In the BBC Panorama documentary TV program screened on 12th November 2014, Mazher Mahmood ‘the Fake Sheikh’ was exposed. He is an undercover, investigative journalist (of Pakistani origin), who likes to dress up as an Arab Sheikh, put on a foreign accent and set up many ‘stings’ involving Royalty, celebrities and sportsmen. Over the years many have been jailed as a result of his evidence.
In 2010 he was working for the ‘News of the World’, when he exposed the ‘spot fixing‘ scandal of the 3 Pakistani Test players. He now works for the ‘Sun on Sunday’, but is currently suspended.
Mazher Mahmood went to great unsuccessful legal lengths to stop the BBC documentary and his photographs being shown. Previously in trials only the Judge and jury were able to see him, as he wished to remain ‘undercover’.
The case which exposed him involved the English singer and TV celebrity, Tulisa Contostavlos. Like many of his other cases he offered Tulisa more fame and fortune by acting in a Hollywood blockbuster. He pretended to be a film producer and said he wanted her for a film role with Leonardo DiCaprio. He flew her abroad, supplied her with alcohol and then pressurised her into getting him some cocaine. This ‘entrapment’ is a tried and tested method for him, his ‘modus operandi’. The method has ruined the lives and careers of many people. However in Tulisa’s case he was caught out trying to alter another witness’s statement. On 21st July 2014, His Honour Judge McCreath, said Mazher Mahmood had manipulated and lied about the evidence. The Judge threw out the case. His reliability as a witness could not be trusted. The ‘Fake Sheikh’ had been exposed, the stinger was finally ‘stung’.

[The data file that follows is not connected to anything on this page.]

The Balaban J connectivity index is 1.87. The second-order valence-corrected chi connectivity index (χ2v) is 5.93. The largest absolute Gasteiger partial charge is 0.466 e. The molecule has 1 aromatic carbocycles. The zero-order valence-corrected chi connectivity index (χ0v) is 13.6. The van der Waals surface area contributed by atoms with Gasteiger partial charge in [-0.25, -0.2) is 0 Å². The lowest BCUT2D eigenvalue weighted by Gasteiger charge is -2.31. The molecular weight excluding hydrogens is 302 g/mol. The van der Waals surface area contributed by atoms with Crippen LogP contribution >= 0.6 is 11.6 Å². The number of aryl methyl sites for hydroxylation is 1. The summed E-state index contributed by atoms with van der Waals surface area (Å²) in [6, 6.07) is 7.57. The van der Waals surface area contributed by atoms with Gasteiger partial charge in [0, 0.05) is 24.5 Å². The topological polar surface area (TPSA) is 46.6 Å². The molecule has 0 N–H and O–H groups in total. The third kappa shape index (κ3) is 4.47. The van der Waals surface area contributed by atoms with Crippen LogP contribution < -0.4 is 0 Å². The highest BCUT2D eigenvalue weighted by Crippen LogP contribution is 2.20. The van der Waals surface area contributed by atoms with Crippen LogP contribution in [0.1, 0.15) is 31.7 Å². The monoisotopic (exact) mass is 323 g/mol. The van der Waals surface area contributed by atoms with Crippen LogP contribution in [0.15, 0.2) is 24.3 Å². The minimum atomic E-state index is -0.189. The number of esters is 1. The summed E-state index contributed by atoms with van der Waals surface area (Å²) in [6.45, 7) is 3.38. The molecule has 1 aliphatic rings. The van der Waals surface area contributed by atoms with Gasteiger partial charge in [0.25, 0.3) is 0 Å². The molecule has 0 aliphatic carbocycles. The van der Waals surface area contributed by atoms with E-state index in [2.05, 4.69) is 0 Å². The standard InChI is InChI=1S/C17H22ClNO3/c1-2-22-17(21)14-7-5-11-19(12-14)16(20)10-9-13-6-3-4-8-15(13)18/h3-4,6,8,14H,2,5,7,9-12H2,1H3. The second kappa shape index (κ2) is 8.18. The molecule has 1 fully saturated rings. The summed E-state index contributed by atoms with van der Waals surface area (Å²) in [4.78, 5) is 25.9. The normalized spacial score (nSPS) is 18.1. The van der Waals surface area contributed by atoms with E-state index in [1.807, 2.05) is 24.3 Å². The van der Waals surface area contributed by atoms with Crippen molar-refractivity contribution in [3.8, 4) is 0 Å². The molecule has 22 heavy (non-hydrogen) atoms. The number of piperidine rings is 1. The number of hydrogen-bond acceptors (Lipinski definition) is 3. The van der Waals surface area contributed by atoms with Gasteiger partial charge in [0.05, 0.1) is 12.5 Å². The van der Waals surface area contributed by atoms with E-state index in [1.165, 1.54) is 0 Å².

The English Crown Prosecution Service (CPS) has already dropped 3 new cases that Mazher was due to be a witness in. They said that 25 previous cases involving Mazher, that resulted in convictions are being re-examined.
During the England v Pakistan test series, in August 2010, Mazher Mahmood posing as an Indian businessman had used the same techniques to entrap the Pakistani cricket players, Salman Butt, Mohammad Asif and Mohammad Amir. He handed over money to the players’ ‘agent’ Mr.M. Majeed for the deliberate bowling of ‘no balls’. The players were banned and the case taken to court. In 2011 at the pre trial hearing in London, Amir and Majeed pleaded guilty to the charges. Salman Butt and Mohammad Asif were found guilty of accepting corrupt payments and conspiracy to cheat. Butt received a 30 month sentence, Asif 12 months, Amir 6 months and agent Majeed 32 months.
Hopefully with the new turn of events this case will be re-examined too and taken to the Court of Appeal. If the deliberate, pressurised, targeting and entrapment of these Pakistani players didn’t happen would there have been any crime? We all as humans have weaknesses and make mistakes. But in legal terms who is the true criminal here? Would any crime have been committed if Mazher Mahmood was not on the scene, as a catalyst?
In 2010 the reputation of Pakistan cricket and the nation was damaged for ever as a result of this case. However if given the opportunity, I would strongly encourage Salman Butt, Mohammad Asif and Mohammad Amir, together with the Pakistan Cricket Board to launch an appeal against the evidence given by Mazher Mahmood. What is in the past is in the past however, it may help with the rehabilitation of the individuals involved. It may also assist in lightening the dark mark left on Pakistani cricket.
I am not disputing that ‘spot fixing’ didn’t happen within the Pakistan team, but was the English trial prosecution evidence of a reliable standard to convict the players to jail? Has there been a miscarriage of justice?